Numb Chin

Could a Numb Chin Mean Cancer?

If you were to wake up with the sensation of a numb chin, would you shrug it off? Many of us would be tempted to believe that this numbness might occur simply as a result of sleeping in an awkward position or as being an early sign of an impending toothache. Although a numb chin can be the result of a dental issue, this symptom as a standalone occurrence without any detectable dental cause can actually be a worrisome sign of something much greater.

Numb Chin Syndrome

Numb chin syndrome is the formal name for a condition in which chin numbness occurs without any detectable cause. The symptoms of this condition include tingling or numbness in the general vicinity of the chin which may be accompanied by a similar sensation affecting the lower lip. Numbness may also extend to affect the gingival mucosa. Pain is typically not associated with numb chin syndrome, although in some cases individuals have experienced discomfort due to localized swelling of the area. If swelling and discomfort does arise the symptoms are likely due to an infection or growth which may press against local nerves and tissues.

Upon first experiencing this sensation, it is advisable that the individual meet with their dentist to rule out any oral or dental causes behind this phenomenon. Upon ruling this cause out, it is most likely that the condition will be a result of the inferior alveolar nerve sustaining damage or excessive compression. This nerve may be pinched as a result of infection or inflammation in the nearby area. As with any other nerves, when it becomes pinched it cuts off the signals transferred through the nerve resulting in a feeling of numbness or tingling. The alveolar nerve can also become pinched due to the development or growth of a tumor.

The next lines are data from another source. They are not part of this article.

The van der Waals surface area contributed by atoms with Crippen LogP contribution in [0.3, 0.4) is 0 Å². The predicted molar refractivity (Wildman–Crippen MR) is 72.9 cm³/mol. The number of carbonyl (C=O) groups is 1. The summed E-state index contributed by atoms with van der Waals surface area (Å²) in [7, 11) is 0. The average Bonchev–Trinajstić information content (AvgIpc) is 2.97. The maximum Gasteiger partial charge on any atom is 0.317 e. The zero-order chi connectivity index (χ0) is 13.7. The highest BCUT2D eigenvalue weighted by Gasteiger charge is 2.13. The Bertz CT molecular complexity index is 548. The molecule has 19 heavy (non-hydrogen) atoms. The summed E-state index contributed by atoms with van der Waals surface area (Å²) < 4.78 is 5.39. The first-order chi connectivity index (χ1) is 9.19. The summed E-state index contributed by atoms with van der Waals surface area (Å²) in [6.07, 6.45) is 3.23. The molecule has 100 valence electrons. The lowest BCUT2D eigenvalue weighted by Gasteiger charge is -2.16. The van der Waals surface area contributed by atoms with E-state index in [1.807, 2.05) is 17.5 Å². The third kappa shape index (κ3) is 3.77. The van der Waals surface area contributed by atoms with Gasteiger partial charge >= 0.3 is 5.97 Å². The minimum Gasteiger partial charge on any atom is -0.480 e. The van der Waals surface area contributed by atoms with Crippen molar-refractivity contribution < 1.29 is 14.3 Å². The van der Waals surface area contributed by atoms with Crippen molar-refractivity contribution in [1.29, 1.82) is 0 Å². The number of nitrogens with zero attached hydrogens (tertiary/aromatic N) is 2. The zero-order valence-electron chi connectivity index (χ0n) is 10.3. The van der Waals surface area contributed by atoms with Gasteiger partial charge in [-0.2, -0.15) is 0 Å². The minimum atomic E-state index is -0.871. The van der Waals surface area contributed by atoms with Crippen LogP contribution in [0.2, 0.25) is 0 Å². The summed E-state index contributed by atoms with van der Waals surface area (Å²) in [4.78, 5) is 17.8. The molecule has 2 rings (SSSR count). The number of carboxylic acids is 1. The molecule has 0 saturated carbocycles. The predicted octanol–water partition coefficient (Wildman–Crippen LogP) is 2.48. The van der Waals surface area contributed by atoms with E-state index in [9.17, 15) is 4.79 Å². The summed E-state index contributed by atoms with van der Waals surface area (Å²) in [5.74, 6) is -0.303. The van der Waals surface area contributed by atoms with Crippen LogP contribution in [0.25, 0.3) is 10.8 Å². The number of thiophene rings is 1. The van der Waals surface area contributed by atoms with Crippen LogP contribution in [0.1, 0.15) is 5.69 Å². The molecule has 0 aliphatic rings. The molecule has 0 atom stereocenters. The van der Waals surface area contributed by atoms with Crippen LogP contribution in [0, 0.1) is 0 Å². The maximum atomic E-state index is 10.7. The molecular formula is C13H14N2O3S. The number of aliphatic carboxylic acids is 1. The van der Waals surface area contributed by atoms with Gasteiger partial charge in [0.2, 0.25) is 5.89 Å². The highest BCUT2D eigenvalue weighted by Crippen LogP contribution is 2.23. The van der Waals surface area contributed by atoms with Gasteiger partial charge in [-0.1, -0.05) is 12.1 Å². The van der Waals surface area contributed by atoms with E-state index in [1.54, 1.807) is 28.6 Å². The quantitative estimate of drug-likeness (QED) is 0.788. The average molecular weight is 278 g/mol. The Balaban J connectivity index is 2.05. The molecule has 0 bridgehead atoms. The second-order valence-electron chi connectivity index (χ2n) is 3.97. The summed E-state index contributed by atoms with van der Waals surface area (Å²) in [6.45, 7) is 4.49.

Numb Chin Syndrome and Cancer

In many cases when chin numbness occurs and no dental cause can be found, a tumor is often present. Unfortunately, the longer a tumor is left to reside in the body, the more likely it is to become malignant, or cancerous. Tumors in their early, benign sages often do not produce any side effects and therefore go unnoticed. By the time a symptom such as numbness becomes apparent, it is already likely that the tumor has been present for a while, thus more likely to contain cancerous tissues. The estimated survival rate of an individual with a cancerous tumor near the alveolar nerve is generally no longer than 12 months if left untreated or treated too late.

The typical treatment for a cancerous tumor in this region of the body is surgical removal. Unfortunately, there is no guarantee that this method will remove all of the cancerous tissues or that the cancer will not return. Failing to remove the tumor will result in the development and worsening of other symptoms and most definitely the spreading of cancer to other tissues in the area. Again, failing to treat the tumor often results in a life expectancy no greater than one year from the onset of numbness of the chin.

If you experience numbness or tingling in your lower lip or in your chin, it is recommended that you first schedule an appointment with your dentist, as this condition can be caused by oral issues. If your dentist is unable to detect any possible causes, then your next step should be to schedule an appointment with your doctor, or preferably an oncologist who will be able to test for a tumor as well as cancer. If a tumor is detected, your doctor will be able to discuss with you the best course of action as well as answer any lingering questions you may have about your condition.